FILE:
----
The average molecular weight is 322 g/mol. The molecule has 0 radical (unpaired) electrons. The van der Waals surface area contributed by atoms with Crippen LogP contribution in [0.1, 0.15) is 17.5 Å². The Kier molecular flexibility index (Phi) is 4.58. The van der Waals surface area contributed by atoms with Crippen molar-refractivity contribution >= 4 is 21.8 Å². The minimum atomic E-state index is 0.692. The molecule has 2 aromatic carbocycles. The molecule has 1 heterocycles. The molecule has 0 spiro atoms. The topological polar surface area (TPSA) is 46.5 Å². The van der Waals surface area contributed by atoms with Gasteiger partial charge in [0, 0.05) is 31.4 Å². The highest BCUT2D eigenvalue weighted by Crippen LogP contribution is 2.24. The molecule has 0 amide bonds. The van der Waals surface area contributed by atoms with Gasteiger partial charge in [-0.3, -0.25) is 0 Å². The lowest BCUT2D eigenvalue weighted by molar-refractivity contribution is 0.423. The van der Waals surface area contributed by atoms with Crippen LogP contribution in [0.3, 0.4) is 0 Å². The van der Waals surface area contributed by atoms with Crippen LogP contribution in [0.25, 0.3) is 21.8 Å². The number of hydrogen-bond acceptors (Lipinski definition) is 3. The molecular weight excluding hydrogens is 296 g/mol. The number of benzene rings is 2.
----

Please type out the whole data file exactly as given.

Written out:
The average molecular weight is 322 g/mol. The molecule has 0 radical (unpaired) electrons. The van der Waals surface area contributed by atoms with Crippen LogP contribution in [0.1, 0.15) is 17.5 Å². The Kier molecular flexibility index (Phi) is 4.58. The van der Waals surface area contributed by atoms with Crippen molar-refractivity contribution >= 4 is 21.8 Å². The minimum atomic E-state index is 0.692. The molecule has 2 aromatic carbocycles. The molecule has 1 heterocycles. The molecule has 0 spiro atoms. The topological polar surface area (TPSA) is 46.5 Å². The van der Waals surface area contributed by atoms with Gasteiger partial charge in [0, 0.05) is 31.4 Å². The highest BCUT2D eigenvalue weighted by Crippen LogP contribution is 2.24. The molecule has 0 amide bonds. The van der Waals surface area contributed by atoms with Gasteiger partial charge in [-0.3, -0.25) is 0 Å². The lowest BCUT2D eigenvalue weighted by molar-refractivity contribution is 0.423. The van der Waals surface area contributed by atoms with Crippen LogP contribution in [0.3, 0.4) is 0 Å². The van der Waals surface area contributed by atoms with Crippen LogP contribution in [0.25, 0.3) is 21.8 Å². The number of hydrogen-bond acceptors (Lipinski definition) is 3. The molecular weight excluding hydrogens is 296 g/mol. The number of benzene rings is 2.